On the west side of Djibouti City sits a sprawling military compound. Within its razorwire-topped walls are helipads, a dock large enough to fit aircraft carriers, and 2,000 troops alongside armoured vehicles and gunboats.
Opened in 2017, this is China’s first overseas military base – but could soon be one of many located across Africa if those sounding the alarm in Washington are correct.
The Department of Defense warned last year that Beijing has ‘likely’ sought bases in Angola, the Seychelles, Kenya, and Tanzania, and just this week General Stephen Townsend – America’s top brass in Africa – warned a new naval base similar to the one in Djibouti could soon appear on Africa’s west coast.
Such a base, which could be located anywhere from Mauritania to Namibia, would allow China to project its growing military might not just across the Pacific Ocean but the Atlantic too, General Townsend said.
But while the thought of Chinese military bases popping up across Africa may be new to some, in fact it is only the latest chapter in a decades-long effort to bring the continent under Beijing’s sway that has gone largely unnoticed.
‘The Chinese are outmaneuvering the U.S. in select countries in Africa,’ Gen. Townsend said as he issued his warning. ‘Port projects, economic endeavors, infrastructure and their agreements and contracts will lead to greater access in the future. They are hedging their bets and making big bets on Africa.’
And he’s right. It seems that, almost wherever you look on the continent, China’s influence is being felt.
Railways? China is building them, including new lines between Mombasa and Nairobi in Kenya, Abuja and Kaduna in Nigeria, Lobito and Luau in Angola, and between Ethiopia and Djibouti.
Ports? China again, constructing or expanding no less than 41 harbours in sub-Saharan Africa up to 2019, according to a CSIS report, meaning Beijing now has a commercial interest in around one in five of the total.
Africa’s power grid is also being transformed off the back of Chinese investment. Environmentalists kicked up a stink when it emerged late last year that China has financed seven new coal-fired plants in Africa with plans for 13 more – but the country is also investing in hydroelectric, and has interests in some of the continent’s largest dams.
For example, the huge Ethiopian Renaissance Dam which spans the Blue Nile and has sparked tensions between Ethiopia and Egypt, is a project in which China is heavily involved.
To run those projects, thousands of Chinese companies and tens of thousands of Chinese workers have set up on the continent and show no sign of going anywhere.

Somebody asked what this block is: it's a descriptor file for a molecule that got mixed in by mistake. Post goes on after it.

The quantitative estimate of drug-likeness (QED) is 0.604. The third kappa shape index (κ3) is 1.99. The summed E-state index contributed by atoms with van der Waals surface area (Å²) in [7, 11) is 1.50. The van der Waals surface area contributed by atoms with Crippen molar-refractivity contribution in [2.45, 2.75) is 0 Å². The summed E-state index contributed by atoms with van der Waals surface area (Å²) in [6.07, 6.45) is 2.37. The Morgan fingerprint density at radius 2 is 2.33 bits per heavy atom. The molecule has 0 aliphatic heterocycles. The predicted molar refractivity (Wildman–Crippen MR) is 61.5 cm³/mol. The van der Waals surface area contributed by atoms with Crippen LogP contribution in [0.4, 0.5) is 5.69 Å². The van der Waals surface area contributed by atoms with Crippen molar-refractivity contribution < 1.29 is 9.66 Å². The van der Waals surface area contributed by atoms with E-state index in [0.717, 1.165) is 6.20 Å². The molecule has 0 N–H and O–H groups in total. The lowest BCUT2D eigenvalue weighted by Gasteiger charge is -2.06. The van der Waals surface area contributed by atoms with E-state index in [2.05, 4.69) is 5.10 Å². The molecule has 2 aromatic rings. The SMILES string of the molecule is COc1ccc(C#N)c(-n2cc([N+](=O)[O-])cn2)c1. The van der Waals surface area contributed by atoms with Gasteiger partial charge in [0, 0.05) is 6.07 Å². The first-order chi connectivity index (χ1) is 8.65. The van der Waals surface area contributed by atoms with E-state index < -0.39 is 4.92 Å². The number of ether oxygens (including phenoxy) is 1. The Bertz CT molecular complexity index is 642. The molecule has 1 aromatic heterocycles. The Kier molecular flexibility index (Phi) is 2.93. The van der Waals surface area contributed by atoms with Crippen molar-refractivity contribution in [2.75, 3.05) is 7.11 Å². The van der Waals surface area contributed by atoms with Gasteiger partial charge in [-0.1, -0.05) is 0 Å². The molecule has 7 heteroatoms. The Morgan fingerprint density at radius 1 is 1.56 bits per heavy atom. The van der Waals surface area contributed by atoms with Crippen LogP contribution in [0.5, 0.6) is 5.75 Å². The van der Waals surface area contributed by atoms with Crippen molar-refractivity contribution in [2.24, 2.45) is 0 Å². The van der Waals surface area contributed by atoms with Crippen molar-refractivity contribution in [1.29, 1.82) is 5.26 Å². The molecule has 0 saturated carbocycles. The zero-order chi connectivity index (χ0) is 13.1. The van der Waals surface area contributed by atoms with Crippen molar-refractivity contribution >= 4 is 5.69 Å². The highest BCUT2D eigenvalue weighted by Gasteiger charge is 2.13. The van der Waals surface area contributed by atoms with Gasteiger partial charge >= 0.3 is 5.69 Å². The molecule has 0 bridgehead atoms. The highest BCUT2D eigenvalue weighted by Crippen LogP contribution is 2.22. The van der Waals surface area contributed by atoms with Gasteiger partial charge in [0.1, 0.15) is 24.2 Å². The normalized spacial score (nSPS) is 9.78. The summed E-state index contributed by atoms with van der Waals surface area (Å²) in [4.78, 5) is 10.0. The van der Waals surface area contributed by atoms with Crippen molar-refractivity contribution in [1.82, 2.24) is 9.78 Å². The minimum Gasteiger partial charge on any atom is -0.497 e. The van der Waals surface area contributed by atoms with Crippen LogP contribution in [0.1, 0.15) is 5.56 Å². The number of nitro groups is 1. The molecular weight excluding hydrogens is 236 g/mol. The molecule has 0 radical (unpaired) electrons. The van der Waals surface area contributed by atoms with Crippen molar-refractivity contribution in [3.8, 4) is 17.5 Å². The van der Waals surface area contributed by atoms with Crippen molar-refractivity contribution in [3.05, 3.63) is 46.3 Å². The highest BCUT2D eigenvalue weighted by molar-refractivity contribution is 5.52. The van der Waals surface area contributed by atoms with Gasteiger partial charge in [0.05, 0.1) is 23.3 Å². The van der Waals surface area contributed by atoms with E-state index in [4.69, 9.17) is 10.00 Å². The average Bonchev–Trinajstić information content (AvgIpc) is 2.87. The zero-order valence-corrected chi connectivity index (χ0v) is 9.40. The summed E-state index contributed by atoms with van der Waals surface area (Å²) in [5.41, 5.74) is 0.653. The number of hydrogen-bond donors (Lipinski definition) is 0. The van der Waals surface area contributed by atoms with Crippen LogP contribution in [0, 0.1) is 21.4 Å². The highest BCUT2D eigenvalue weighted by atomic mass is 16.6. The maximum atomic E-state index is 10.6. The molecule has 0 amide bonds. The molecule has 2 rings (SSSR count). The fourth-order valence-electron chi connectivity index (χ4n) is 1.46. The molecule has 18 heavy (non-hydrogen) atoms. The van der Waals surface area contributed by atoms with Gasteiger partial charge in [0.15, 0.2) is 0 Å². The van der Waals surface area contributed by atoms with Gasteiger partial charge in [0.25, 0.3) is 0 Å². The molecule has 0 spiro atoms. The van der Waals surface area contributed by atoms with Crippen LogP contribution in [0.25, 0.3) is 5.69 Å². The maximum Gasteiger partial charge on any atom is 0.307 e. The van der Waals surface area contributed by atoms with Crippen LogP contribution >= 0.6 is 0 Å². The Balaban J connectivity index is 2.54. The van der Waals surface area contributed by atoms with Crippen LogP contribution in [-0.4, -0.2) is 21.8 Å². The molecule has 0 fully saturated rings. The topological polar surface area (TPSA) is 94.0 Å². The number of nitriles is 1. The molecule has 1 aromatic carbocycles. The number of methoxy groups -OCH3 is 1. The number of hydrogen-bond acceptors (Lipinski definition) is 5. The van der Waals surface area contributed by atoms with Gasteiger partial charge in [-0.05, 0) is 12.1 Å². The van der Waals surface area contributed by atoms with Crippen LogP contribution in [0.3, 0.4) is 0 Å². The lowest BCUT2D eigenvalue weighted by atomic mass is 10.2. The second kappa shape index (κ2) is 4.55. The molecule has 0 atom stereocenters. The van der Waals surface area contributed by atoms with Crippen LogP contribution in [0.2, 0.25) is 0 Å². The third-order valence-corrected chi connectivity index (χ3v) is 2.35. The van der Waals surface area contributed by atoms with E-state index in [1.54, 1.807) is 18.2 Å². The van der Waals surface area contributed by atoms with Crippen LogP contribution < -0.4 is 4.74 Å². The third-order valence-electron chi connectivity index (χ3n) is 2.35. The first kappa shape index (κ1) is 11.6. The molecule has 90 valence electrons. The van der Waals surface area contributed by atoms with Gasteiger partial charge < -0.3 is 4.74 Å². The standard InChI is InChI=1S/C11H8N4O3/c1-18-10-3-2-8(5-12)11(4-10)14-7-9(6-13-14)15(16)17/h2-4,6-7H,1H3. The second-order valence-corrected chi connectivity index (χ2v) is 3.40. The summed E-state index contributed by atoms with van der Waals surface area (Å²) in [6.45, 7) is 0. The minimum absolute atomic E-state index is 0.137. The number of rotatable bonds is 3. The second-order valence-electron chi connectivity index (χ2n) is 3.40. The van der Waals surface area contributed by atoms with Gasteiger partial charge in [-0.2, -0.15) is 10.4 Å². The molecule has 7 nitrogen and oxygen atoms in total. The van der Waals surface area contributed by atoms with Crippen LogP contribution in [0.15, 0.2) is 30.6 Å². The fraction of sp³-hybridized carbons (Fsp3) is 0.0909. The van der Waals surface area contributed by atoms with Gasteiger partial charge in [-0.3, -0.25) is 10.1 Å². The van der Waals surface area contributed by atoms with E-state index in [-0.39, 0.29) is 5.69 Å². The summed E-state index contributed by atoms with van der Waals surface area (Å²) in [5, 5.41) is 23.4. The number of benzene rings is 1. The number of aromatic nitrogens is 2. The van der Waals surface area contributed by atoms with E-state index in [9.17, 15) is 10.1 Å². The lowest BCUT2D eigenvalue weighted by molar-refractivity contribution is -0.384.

Meanwhile, China has lent at least $153billion to African governments to finance the development – according to the China-Africa Research Initiative – though the real total is thought to be far higher once other types of financing such as grants and direct investment are included.
The projects don’t stop there. According to The Heritage Foundation, China has built no fewer than 186 government buildings in 40 out of 54 African countries, developed 70 per cent of the continent’s 4G networks, and even built sensitive intra-governmental communications networks for 14 nations.
Even the African Union headquarters, located in Ethiopia, was full financed and build by China.
And Beijing’s interest shows no sign of slowing. In 2018, President Xi Jinping announced the creation of a $60billion pot of Chinese money specially ear-marked for development projects in Africa.
In short: If Africa needs it, then China is supplying it. And in spades.
While economic investment is hardly a threat to America on its own, it does buy Beijing influence – meaning that when Xi wants to locate a new military base on the continent, he is likely to find a host of national leaders who are more than happy to welcome him.
And it is that thought which is keeping Townsend and others at the Pentagon awake at night.
‘They´re looking for a place where they can rearm and repair warships. That becomes militarily useful in conflict,’ Townsend said in an interview with the Associated Press this week.
‘They´re a long way toward establishing that in Djibouti. Now they´re casting their gaze to the Atlantic coast and wanting to get such a base there.’